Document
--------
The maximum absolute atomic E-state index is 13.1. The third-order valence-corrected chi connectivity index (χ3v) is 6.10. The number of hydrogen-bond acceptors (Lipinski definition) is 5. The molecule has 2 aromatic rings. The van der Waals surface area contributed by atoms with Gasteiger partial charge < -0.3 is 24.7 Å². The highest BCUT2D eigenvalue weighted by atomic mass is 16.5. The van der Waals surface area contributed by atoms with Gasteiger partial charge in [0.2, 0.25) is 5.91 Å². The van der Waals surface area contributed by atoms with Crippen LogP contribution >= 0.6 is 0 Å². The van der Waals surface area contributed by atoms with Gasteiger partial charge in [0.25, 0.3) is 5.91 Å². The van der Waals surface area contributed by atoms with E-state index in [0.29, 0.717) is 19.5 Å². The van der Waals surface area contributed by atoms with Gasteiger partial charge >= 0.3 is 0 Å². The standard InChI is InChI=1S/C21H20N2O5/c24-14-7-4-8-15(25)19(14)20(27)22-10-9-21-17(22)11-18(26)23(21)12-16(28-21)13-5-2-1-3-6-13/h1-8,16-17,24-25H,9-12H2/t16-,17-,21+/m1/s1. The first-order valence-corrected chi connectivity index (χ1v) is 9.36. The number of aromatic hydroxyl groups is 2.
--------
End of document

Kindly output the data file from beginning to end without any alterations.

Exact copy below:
The maximum absolute atomic E-state index is 13.1. The third-order valence-corrected chi connectivity index (χ3v) is 6.10. The number of hydrogen-bond acceptors (Lipinski definition) is 5. The molecule has 2 aromatic rings. The van der Waals surface area contributed by atoms with Gasteiger partial charge < -0.3 is 24.7 Å². The highest BCUT2D eigenvalue weighted by atomic mass is 16.5. The van der Waals surface area contributed by atoms with Gasteiger partial charge in [0.2, 0.25) is 5.91 Å². The van der Waals surface area contributed by atoms with Crippen LogP contribution >= 0.6 is 0 Å². The van der Waals surface area contributed by atoms with Gasteiger partial charge in [0.25, 0.3) is 5.91 Å². The van der Waals surface area contributed by atoms with E-state index in [0.29, 0.717) is 19.5 Å². The van der Waals surface area contributed by atoms with Gasteiger partial charge >= 0.3 is 0 Å². The standard InChI is InChI=1S/C21H20N2O5/c24-14-7-4-8-15(25)19(14)20(27)22-10-9-21-17(22)11-18(26)23(21)12-16(28-21)13-5-2-1-3-6-13/h1-8,16-17,24-25H,9-12H2/t16-,17-,21+/m1/s1. The first-order valence-corrected chi connectivity index (χ1v) is 9.36. The number of aromatic hydroxyl groups is 2.